“Spitting in the eye of the village witch.” – More doctors are shunning private insurance:

The staff has shrunk to nine employee from 16. Fairfield now charges a flat fee of $65 for an office visit. Surgical fees vary by procedure.

He argues the arrangement is similar to how many dentists and most veterinarians are paid.

Fairfield said 170 patients have left the practice for other physicians who accept insurance. However, he noted, he has gained 471 new patients.

“Most patients understand why I did this and they appreciate the extra time I get to spend with them,” he said. “The staff is happy they have more time to talk with patients and their families. There’s a nice atmosphere in the office.”

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  • Anonymous

    “most patients understand why I did this and they appreciate the extra time I have to spend with them.”

    I’m wondering how much extra time he has to spend with patients if he lost 170 of them but gained 471? That means he is treating 301 more patients now than before..Is this some new math or what am I not getting about this? Does it not take more time to treat 471 pts. than 170?

  • Anonymous

    He is not going to gain patients at the same rate that he would if he was taking insurance…so he will probably have the same number of patients for a while and add only a few per month if that…when you take insurance you get all kinds of people who come in for sore throat, etc…just because they have insurance and want to use it and make the most of it…after all, it’s “free”, right?

    Now do you understand the “math”?

  • Anonymous

    NOPE, sorry I don’t…

    He says…”Fairfield has lost 170 patients from his practice that went to other practices that except private ins. However, he noted, he HAS GAINED 470 new patients.”

    What you have explained is something completely different that what the article states.

  • Anonymous

    If you have to pay 65$ for a visit, you go to the doctor less often than if you have to pay 10$ or nothing. So, 300 cash patients may actually use your service less than 100 BCBS patients

  • pelican

    I would also suggest that people who can easily pay $65/visit tend to be healthier than medicare/medicaid patients … if he lost a lot of ill/disabled/elderly chronic care patients, and has more healthy/working/young patients showing up with acute but mild issues because they know they’ll be able to get him to see their sprained ankle or sore throat, give them their shots for their vacation, or clear their kid for the soccer team … all on the same day, no waiting … that might be how more people end up taking less time overall (since he doesn’t have to deal with complex orders, multiple refills, arranging hospitalizations and specialist referrals, arguing with insurers), even with a longer “typical” visit length.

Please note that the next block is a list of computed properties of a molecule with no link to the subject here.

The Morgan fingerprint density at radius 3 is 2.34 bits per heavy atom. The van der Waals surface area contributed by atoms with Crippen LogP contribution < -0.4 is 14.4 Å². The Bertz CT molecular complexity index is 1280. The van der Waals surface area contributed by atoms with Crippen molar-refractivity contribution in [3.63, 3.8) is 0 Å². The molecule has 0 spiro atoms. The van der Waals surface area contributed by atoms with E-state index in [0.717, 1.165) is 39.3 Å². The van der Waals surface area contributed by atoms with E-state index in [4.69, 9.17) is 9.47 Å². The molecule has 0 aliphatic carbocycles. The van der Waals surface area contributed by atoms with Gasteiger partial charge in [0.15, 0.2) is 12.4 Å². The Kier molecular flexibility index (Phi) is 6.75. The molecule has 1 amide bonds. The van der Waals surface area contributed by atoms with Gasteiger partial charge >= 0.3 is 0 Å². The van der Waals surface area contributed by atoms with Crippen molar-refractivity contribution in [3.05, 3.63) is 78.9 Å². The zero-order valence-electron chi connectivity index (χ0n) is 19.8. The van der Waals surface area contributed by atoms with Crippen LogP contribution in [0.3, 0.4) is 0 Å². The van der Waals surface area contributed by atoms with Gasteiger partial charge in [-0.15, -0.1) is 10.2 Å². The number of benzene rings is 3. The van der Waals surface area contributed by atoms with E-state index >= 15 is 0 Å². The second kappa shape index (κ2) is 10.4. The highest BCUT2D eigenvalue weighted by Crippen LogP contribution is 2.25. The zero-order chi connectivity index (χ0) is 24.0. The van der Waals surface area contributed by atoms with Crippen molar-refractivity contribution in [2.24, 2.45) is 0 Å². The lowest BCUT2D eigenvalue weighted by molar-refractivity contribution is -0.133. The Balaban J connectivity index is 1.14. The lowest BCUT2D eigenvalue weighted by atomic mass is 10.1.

• Anonymous

    Read the article. This is a dermatologist. Dermatologists don’t see “ill/disabled/elderly chronic care patients.”

  • Anonymous

    Gained/ lost is all relative to how frequently the patients are being seen. A patient being seen for acne every 3 months for medication management
    may represent more of a loss to the practice than one who comes in once yearly for an exam for actinic skin damage, yet each represents one “patient” to the practice. I don’t think you can infer a lot just by the numbers of patients alone. I guess he must still have an attractive practice, and even though he doesn’t participate in insurance plans, some will stay on and see him out of plan, at least until they can find someone else who is accepting new patients and who also accepts their insurance.

    It could take a couple of years to really see the result of this kind of practice change.

  • Anonymous

    Actually dermatologists frequently see elderly patients, some almost exclusively, especially in more sunny areas of the country popular with retirees. Some dermatologists I have shared patients with have restricted their practices to oncology treatment only, which is overwhelmingly a senior patient population.

  • Anonymous

    Dermatologist can easily avoid dealing with insurance anyway — just do more cosmetic stuff. No insurance that I know of pays for Botox, Restylane, laser hair removal, microdermabrasion, etc. etc.. And all of this stuff is expensive and ongoing. $600 per patient per Restylane every 6 months or so, a few hundred per Botox every 3-4 months…

    So, a dermatologist can easily loose insured patients. If he has more time, he can schedule more botox appointments.

    Not a very good example.

  • Anonymous

    A dermatologist could do this and probably not suffer much. There are not an overwhelming number of these specialists, most have busy outpatient practices only and maintain only courtesy hospital staff privileges (if any at all) with few worries about offending referring practitioners by not accepting popular plans (no matter how badly they treat specialists).

    My guess is that you will see more of this kind of practice in the future. Dumping the insurance company eliminates the need for verification protocols, verifying deductibles, collecting copayments, following up on third-party billing and inevitable downcoding, denials, collections and bad debt. A lot of administrative time goes into those kinds of practice activities. You could lose a few patients net and still not see a net revenue loss to the practice.

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